Bhutan’s history begins when the country was united into one kingdom in the 17th century. In 1907, the current dynasty, Wangchuk, came to the throne.
Bhutan maintained a strict isolation for hundreds of years, but around 1960 King Jigme Dorji Wangchuk initiated a reform policy with a cautious opening outward. In 1998, a democratization process started. The king then gave up his almost absolute power and resigned from the post of head of government.
Taktshang is one of Bhutan’s most famous monasteries. It is 3120 meters above sea level and is built on a cliff 700 meters above the bottom of the Parodalen.
In 2005, the King announced a draft of a new constitution that entailed basic democratic reforms. In 2008, Bhutan held its first democratic multi-party elections.
Bhutan is one of the least developed countries in the world and is politically dependent on support from India.
Bhutan was united into one kingdom in the 17th century and then ruled by a worldly and a spiritual prince. The local governors had great power, and conflicts between them led to a number of civil wars in the 19th century and until 1907, when the current dynasty, Wangchuk, came to the throne.
From 1770 Bhutan was often in conflict with the British authorities in India. In 1910, the British gained control of Bhutan’s foreign policy, a control India took over in 1949. At the same time, India pledged not to interfere with Bhutan’s internal affairs. The Indians have assumed responsibility for the country’s security and provided considerable financial assistance.
Opening for tourism
Bhutan maintained a strict isolation for hundreds of years, but around 1960 King Jigme Dorji Wangchuk initiated a reform policy with a cautious opening outward. The first tourist visa was issued in 1974.
To protect the local culture, Bhutan rejects mass tourism. The annual quota for foreign visitors, which is gradually increasing, has been less strictly enforced after a partial privatization of the tourism industry in 1992.
In 1998, a democratization process started. The king then gave up his almost absolute power and resigned from the post of head of government. He gave Parliament, at least in theory, the right to oust him. Parliament was also entitled to appoint certain ministers. The King justified the changes with the need for greater popular participation in decision-making. But although power was formally shared between the king, parliament and government, the most important decisions were made by a small circle around the king.
At the turn of the millennium, a process began in which Bhutan became concerned with developing democracy and coming out of the geographical, political, economic, social and technological isolation. Among other things, from 1999 TV broadcasts were allowed.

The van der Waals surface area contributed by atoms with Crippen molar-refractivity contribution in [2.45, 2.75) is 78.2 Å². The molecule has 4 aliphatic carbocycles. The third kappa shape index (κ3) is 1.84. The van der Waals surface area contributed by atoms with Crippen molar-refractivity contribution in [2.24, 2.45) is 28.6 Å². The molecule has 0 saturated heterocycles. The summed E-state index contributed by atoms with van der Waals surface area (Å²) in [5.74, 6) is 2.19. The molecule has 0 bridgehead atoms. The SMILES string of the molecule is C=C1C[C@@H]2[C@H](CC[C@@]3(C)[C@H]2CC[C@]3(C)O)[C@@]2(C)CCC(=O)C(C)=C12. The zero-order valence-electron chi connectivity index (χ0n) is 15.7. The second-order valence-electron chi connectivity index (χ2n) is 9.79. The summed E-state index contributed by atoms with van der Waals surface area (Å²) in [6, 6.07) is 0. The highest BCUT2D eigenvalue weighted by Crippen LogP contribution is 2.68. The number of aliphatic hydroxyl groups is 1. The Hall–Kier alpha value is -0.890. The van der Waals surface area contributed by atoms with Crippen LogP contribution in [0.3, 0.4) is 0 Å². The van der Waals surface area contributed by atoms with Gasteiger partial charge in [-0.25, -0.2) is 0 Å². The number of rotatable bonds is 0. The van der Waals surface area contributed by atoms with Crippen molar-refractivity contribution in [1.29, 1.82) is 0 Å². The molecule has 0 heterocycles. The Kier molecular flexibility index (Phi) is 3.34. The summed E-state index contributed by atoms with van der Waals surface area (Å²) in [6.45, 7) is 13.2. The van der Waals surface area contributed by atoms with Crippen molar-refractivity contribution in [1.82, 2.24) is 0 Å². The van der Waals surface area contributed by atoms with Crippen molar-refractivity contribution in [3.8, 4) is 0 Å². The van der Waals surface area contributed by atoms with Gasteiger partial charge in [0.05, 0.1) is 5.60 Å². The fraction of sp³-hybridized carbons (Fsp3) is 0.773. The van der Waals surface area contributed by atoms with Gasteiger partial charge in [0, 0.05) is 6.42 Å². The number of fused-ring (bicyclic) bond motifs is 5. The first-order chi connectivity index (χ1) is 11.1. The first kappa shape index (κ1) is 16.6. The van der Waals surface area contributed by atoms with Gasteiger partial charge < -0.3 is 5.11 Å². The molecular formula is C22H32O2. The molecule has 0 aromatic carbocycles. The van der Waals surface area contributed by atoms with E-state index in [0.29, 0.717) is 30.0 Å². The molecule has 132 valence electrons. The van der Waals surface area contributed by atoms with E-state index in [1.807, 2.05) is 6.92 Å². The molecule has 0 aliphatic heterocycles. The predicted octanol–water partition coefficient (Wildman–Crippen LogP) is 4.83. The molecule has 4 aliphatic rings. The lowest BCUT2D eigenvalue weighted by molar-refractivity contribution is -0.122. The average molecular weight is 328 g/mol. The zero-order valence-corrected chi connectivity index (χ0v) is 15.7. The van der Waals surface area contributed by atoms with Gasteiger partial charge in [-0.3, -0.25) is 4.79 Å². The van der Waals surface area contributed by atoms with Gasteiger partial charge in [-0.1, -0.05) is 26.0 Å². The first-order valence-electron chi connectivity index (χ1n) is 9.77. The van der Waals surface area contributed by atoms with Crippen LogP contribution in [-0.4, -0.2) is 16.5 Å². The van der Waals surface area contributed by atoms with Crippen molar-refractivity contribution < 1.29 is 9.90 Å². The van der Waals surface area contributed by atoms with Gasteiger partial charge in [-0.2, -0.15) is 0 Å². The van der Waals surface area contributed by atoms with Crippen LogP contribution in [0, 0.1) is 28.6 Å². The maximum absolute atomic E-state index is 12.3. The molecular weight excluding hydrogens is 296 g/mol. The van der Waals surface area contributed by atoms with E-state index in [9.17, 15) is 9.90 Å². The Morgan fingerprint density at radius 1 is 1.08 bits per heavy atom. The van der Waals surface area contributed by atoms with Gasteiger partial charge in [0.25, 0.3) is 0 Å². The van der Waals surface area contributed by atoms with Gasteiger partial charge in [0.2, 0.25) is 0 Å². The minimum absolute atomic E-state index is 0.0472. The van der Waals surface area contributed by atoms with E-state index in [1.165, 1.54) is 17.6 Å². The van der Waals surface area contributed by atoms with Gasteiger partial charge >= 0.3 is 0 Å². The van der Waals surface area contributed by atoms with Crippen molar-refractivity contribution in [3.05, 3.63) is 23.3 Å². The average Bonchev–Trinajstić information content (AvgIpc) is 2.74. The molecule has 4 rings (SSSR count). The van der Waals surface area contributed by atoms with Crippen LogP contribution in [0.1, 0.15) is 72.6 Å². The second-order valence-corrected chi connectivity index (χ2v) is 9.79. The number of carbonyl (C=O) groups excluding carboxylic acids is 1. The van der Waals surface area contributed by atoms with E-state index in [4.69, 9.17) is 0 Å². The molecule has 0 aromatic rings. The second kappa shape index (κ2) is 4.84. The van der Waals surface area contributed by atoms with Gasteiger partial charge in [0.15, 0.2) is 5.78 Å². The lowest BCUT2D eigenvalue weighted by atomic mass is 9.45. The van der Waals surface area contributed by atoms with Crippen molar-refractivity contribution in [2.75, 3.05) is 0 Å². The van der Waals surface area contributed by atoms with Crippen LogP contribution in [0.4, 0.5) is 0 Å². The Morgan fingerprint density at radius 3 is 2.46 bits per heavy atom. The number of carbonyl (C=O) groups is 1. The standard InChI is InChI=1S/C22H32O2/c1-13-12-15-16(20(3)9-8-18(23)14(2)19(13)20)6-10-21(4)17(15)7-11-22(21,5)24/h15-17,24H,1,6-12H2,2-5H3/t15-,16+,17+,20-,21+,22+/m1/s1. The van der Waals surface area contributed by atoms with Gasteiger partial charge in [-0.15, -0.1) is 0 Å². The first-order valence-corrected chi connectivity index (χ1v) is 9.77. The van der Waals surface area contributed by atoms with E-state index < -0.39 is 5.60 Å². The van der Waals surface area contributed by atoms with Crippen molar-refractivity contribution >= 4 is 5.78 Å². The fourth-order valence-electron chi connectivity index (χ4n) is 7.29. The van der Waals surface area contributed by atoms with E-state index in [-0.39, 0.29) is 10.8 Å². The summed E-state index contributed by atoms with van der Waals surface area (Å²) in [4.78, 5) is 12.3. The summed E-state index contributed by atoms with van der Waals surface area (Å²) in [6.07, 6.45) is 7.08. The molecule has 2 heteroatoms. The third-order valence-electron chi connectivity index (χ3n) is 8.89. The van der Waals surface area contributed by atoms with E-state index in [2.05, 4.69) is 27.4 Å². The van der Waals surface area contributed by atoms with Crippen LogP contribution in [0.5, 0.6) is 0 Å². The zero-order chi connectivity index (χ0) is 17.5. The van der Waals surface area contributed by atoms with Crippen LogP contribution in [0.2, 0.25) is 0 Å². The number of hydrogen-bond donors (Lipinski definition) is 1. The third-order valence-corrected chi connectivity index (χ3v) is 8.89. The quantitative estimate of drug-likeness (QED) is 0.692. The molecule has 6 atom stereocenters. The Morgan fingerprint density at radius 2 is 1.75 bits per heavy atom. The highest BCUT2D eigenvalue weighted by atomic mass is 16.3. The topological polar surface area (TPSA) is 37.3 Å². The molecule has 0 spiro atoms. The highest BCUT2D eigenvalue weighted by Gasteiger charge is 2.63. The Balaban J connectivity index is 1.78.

In 2005, the king announced the draft new constitution. It entailed basic democratic reforms. In 2008, Bhutan held its first democratic multi-party elections in two rounds. Two parties were allowed to take part in the elections and the Bhutan Harmony Party won a clear victory. Both this party and the opposition party (the People’s Democratic Party) support the monarchy.
The monarchy celebrated its 100th anniversary in 2008 – the same year that the country’s first constitution was passed.
Ethnic conflict between Bhutanese and Nepalese peoples
An ethnic conflict has created unrest in Bhutan since the late 1980s. For decades, ethnic Nepalis from India and Nepal have illegally immigrated to Bhutan’s fertile lowlands in the south. The tension between the Nepalese and the Bhutanese peoples reached climax after stricter enforcement of a directive on cultural “Bhutanization”, inter alia by injunctions on the use of Bhutanese national costumes.
The directive met with demonstrative opposition from the essentially Hindu Nepalese minority. Militant activists revolted in 1990. The revolt was turned down by the army, and tens of thousands of ethnic Nepalis fled the country. In 2014, approximately 100,000 of these were still in UN camps in Nepal. Nepal accuses Bhutan of ethnic cleansing, while Bhutan says the refugees were illegal immigrants.
In the border areas against India, the Bhutan army has repeatedly intervened, during some bloody battles, against Indian separatists who have established bases and refugees inside Bhutan.